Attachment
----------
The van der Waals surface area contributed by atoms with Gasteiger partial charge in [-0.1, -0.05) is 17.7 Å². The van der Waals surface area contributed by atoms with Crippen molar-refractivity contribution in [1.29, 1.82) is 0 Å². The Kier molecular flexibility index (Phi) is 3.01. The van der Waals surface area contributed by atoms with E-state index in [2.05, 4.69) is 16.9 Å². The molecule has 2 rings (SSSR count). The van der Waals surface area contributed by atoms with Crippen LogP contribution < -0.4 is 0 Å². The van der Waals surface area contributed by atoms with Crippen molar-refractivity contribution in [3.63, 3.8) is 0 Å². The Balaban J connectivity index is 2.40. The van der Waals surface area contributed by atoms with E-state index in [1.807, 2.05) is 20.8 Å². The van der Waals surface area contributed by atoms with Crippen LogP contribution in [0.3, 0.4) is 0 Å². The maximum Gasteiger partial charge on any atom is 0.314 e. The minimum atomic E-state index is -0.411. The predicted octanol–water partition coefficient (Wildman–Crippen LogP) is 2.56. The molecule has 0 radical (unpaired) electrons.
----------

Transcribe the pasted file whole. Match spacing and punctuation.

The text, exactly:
The van der Waals surface area contributed by atoms with Gasteiger partial charge in [-0.1, -0.05) is 17.7 Å². The van der Waals surface area contributed by atoms with Crippen molar-refractivity contribution in [1.29, 1.82) is 0 Å². The Kier molecular flexibility index (Phi) is 3.01. The van der Waals surface area contributed by atoms with E-state index in [2.05, 4.69) is 16.9 Å². The molecule has 2 rings (SSSR count). The van der Waals surface area contributed by atoms with Crippen LogP contribution < -0.4 is 0 Å². The van der Waals surface area contributed by atoms with Crippen molar-refractivity contribution in [3.63, 3.8) is 0 Å². The Balaban J connectivity index is 2.40. The van der Waals surface area contributed by atoms with E-state index in [1.807, 2.05) is 20.8 Å². The van der Waals surface area contributed by atoms with Crippen LogP contribution in [0.3, 0.4) is 0 Å². The maximum Gasteiger partial charge on any atom is 0.314 e. The minimum atomic E-state index is -0.411. The predicted octanol–water partition coefficient (Wildman–Crippen LogP) is 2.56. The molecule has 0 radical (unpaired) electrons.